The tech industry is filled with buzzwords, and sometimes it can be difficult to keep them all straight. A few months ago, we shared an article on Network Access Control (NAC), but how does this relate to other areas of access management? For example, what’s the difference between Network Access Control and Data Access Governance (DAG)?
In this article, we’ll explain the meaning behind Data Access Governance and provide you with a plan that will help you keep your data secure.
The Difference Between Data Access Governance and Network Access Control
Data Access Governance (DAG) refers to the way a company manages access to their data.
DAG is similar to Network Access Control (NAC) in that both forms of security utilize specific policies to determine who can access which information.
However, the key difference between the two is that NAC controls access to a private network, whereas DAG controls access to specific data.
How to Implement Data Access Governance
Clearly, it’s important to control who has access to your data. But how do you go about implementing data access governance?
1. Classify Sensitive Data.
In order to effectively manage access to your most sensitive data, you first need to know where that data is stored.
As you sift through your data, create a classification system to categorize your most sensitive data. This system might score the data based on its confidentiality and its relevance to company operations.
Classifying your data will allow you to focus your security strategy on the data that matters most. This will also make it easier for you to organize and govern your data.
After classifying your data, execute a formal risk assessment to help you know which access controls will be most useful to your company. This is also the perfect time to consider security measures like encryption, tokenization, and Multi-Factor Authentication (MFA).
2. Assign Access Controls.
Once you’ve completed your risk assessment, assign access controls to each user, based on their role within the company.
Role-based access control assigns users to privileged groups, which then determines the data they can access. Such groups may include various teams within the organization, such as the administration department, the IT department, and the finance department.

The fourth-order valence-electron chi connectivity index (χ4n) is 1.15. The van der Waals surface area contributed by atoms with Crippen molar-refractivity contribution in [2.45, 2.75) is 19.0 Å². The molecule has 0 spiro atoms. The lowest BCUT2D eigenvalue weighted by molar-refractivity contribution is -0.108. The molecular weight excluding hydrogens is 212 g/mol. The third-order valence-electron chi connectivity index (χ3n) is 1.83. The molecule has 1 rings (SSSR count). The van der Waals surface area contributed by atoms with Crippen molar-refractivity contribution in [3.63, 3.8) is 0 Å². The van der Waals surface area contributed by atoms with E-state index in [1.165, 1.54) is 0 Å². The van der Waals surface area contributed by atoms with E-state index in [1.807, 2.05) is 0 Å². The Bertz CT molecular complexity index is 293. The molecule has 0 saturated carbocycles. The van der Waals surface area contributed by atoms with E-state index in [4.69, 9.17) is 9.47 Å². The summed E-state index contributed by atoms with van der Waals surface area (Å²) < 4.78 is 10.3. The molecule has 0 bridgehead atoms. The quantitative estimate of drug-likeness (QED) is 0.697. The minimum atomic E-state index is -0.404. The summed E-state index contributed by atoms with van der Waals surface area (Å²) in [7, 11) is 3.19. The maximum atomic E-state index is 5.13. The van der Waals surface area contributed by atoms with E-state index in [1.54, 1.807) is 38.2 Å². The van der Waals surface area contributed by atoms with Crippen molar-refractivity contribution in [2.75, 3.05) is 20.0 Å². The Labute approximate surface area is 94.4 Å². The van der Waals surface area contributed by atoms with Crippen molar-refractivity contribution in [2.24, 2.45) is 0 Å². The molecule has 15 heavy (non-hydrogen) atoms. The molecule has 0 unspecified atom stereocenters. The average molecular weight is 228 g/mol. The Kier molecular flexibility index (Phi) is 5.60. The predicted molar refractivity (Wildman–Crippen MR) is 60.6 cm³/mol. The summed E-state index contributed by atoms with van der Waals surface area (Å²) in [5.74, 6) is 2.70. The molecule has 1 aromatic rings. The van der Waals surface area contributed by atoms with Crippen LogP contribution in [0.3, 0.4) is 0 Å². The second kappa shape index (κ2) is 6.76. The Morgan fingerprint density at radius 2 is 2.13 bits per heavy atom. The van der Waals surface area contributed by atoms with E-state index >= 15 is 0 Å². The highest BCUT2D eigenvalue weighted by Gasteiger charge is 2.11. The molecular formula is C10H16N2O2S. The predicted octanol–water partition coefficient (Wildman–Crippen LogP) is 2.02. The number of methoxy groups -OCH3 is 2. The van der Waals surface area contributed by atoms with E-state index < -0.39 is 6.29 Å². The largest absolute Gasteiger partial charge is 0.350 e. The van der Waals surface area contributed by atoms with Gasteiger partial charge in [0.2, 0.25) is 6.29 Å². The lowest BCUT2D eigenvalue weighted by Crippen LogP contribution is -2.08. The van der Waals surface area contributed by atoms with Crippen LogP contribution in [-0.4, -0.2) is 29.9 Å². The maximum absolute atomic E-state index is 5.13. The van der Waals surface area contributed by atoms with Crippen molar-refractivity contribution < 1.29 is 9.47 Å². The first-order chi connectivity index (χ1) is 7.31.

Each department is only given access to the data they need to perform their jobs, ensuring that only essential personnel can access sensitive data.
3. Analyze User Behavior.
Now that you’ve classified your most sensitive data and implemented data access governance, it’s important to monitor user behavior and ensure that your policies are being followed.
What are your most privileged users doing with the data they access? Are they copying, modifying, or deleting files containing sensitive information? If so, do they have the authorization to do this?
Proactive monitoring of your privileged users will help you identify potential insider threats so you can respond to data breaches faster.
Continuous monitoring will also help you identify any areas of concern. Perhaps you’ll need to adjust user permissions from time to time. Or maybe your employees will benefit from data access governance training.
4. Review Access and Compliance Requirements.
As you continue to monitor your data and train your employees, make adjustments as needed.
Review your data access governance plan regularly to ensure that your policies are logical and effective.
This is also a good opportunity to review any compliance requirements and make sure your privacy policies are up to date.
Data access governance is only one facet of your organization’s security, but it’s an important measure to prevent your data from falling into the wrong hands.
By limiting who has access to sensitive data, you’ll greatly reduce the risk of potential insider threats, and your data will be more protected.
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